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Dollar deposits jump 2130% following pound devaluation: Amer - Daily News Egypt

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Dollar deposits jump 2130% following pound devaluation: Amer

Depreciating the pound is a corrective measure in response to currency market mismanagement, says Farid

Dollar deposits in the Egyptian banking system have increased by 2130% following the recent decision of the Central Bank of Egypt (CBE) to devalue the pound on the official market by 14%, according to CBE Governor Tarek Amer.

The goal of the CBE’s decision is to increase the flow of hard currency, he said, noting that foreign investments in treasury bills have amounted to $500m since the decision.

He explained that the CBE has decided to adapt to a more flexible currency rate policy to benefit the economy, as fixing the rate led investors to lose confidence and stop injecting cash.

“The decision aims for a better economy in the long-term, as today’s sacrifice is tomorrow’s gain,” Amer said.

The CBE recently introduced a series of procedures to increase liquidity at banks, including the Monetary Policy Committee’s decision to raise the interest rate by 1.5% on loans on deposits. Amer said this will increase allocations for debt service by about EGP 14bn, especially as the government is the largest debtor of the banking system by offering treasury bills to finance the budget deficit.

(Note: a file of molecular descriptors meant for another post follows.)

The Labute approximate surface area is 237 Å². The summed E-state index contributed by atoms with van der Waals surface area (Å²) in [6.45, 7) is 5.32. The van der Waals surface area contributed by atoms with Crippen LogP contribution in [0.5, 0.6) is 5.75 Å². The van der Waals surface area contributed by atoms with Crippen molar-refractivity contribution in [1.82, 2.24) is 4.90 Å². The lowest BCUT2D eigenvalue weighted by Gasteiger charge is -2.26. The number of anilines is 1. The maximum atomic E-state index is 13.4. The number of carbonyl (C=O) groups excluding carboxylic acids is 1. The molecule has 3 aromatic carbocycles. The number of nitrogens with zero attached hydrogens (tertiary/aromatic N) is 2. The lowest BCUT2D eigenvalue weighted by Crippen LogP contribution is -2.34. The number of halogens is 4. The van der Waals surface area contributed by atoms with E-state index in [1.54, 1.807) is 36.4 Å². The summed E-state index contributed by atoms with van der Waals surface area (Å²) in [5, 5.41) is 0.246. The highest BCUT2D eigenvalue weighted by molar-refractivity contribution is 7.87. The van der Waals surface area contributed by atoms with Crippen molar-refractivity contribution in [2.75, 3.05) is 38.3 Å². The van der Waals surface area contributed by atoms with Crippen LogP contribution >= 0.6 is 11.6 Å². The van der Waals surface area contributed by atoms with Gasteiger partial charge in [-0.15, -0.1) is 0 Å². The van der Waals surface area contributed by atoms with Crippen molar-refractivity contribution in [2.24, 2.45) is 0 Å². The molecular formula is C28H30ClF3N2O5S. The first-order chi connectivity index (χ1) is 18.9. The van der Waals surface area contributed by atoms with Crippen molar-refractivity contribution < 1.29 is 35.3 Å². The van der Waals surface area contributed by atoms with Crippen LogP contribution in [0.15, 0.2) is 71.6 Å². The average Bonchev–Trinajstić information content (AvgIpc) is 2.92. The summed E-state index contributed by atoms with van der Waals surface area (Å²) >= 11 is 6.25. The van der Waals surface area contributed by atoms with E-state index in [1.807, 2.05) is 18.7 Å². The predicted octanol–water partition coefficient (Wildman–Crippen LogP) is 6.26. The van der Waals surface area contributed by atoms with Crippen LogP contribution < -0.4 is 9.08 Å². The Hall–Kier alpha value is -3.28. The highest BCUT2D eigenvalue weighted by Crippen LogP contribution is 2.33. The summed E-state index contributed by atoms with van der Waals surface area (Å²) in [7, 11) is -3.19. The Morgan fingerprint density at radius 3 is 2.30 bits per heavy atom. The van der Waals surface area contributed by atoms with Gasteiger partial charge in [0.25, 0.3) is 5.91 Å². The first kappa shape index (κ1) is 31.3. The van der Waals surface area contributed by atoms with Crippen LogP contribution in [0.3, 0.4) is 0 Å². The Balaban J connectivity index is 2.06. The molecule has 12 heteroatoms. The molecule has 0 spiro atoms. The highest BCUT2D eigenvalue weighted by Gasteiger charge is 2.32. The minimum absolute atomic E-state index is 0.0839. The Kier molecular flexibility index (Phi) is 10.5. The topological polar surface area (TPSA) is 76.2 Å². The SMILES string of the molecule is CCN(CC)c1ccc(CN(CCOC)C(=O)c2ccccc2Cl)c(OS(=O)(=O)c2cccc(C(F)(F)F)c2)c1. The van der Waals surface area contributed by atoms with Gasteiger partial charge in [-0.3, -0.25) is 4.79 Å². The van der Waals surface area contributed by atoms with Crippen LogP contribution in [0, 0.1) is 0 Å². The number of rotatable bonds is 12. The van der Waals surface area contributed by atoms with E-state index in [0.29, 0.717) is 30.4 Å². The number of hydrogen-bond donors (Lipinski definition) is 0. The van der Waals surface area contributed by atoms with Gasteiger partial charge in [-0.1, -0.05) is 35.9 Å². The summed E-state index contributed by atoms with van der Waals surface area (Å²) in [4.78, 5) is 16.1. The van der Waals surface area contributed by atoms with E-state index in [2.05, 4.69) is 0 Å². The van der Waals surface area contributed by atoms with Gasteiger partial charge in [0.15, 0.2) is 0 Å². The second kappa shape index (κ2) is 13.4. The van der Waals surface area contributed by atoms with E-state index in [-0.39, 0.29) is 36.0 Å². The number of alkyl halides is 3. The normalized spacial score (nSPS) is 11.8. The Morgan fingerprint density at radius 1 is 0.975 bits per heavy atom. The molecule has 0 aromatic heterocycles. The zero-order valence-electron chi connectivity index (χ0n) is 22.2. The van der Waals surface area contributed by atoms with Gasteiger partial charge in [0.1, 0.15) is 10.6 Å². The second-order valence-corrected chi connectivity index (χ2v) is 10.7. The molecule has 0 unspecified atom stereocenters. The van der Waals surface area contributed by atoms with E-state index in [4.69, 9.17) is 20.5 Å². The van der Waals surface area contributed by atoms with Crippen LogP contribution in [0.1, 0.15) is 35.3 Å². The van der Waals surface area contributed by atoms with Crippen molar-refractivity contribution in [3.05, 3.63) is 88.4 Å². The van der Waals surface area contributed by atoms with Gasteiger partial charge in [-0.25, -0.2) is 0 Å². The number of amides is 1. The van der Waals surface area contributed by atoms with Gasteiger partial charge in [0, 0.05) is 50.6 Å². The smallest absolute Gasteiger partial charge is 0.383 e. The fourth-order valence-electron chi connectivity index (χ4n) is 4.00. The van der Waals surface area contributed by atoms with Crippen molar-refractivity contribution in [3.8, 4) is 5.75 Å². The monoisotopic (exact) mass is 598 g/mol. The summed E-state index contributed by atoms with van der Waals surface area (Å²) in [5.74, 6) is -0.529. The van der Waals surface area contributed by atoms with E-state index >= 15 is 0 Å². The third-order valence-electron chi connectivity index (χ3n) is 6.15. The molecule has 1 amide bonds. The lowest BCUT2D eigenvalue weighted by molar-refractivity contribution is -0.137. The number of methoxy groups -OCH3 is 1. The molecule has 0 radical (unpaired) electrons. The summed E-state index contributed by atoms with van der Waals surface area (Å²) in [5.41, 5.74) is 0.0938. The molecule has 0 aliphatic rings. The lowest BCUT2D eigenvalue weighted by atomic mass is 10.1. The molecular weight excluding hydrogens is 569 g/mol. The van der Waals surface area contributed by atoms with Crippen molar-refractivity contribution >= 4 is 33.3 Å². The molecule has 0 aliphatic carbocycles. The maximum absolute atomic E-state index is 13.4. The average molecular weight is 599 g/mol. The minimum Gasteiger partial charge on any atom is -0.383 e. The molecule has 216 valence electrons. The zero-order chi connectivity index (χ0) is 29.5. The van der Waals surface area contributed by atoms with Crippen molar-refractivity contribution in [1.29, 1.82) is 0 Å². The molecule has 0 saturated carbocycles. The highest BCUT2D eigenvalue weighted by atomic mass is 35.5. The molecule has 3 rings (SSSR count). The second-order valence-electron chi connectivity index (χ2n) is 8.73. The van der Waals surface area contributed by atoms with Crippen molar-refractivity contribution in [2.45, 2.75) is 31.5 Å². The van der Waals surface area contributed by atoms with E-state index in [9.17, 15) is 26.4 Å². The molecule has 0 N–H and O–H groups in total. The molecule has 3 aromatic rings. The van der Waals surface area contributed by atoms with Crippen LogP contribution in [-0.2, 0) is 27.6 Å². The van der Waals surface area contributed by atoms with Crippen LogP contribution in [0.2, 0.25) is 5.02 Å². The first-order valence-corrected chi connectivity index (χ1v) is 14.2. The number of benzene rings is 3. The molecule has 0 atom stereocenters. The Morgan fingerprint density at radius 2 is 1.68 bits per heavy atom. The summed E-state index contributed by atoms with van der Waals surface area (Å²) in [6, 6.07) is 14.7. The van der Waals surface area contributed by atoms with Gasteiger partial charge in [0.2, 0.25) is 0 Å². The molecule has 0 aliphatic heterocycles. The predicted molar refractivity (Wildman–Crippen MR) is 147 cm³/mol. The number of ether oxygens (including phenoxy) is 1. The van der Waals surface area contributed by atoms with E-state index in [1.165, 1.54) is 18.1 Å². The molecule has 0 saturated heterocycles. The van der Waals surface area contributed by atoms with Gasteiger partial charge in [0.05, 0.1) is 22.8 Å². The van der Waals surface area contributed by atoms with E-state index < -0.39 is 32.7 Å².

Chairman and CEO of Dcode Economic and Financial Consulting Mohamed Farid said depreciating the pound’s exchange rate against the dollar is a corrective measure following previous mismanagement of the rate, which caused many losses and burdened the foreign exchange reserve. He noted that most countries in the world have depreciated their currencies to boost the competitiveness of their products, attract capitals, increase employment, and lower the deficits.

Moreover, Farid said the managements of exchange rates is governed by several factors, including the efficiency of the economy, inflation rates, and exports, all of which have been weak in Egypt over the last year, which led the government to devalue the pound.

“This is not enough,” Farid said. He noted that the depreciation must be followed by a series of government actions to unleash the potential of the economy, raise the efficiency of the industrial sector, and increase exports.

He noted that the exchange rate should not be treated as sacred. “It should be linked to market fluctuations on both the domestic and the international levels.”

Further, leading investment banks, including Pharos, Belton, and EFG Hermes have also praised the decision to devalue the pount. International institutions, such as the World Bank and the International Monetary Fund, described the move as positive. Investors have all noted that the decision, despite its delay, is the way out.

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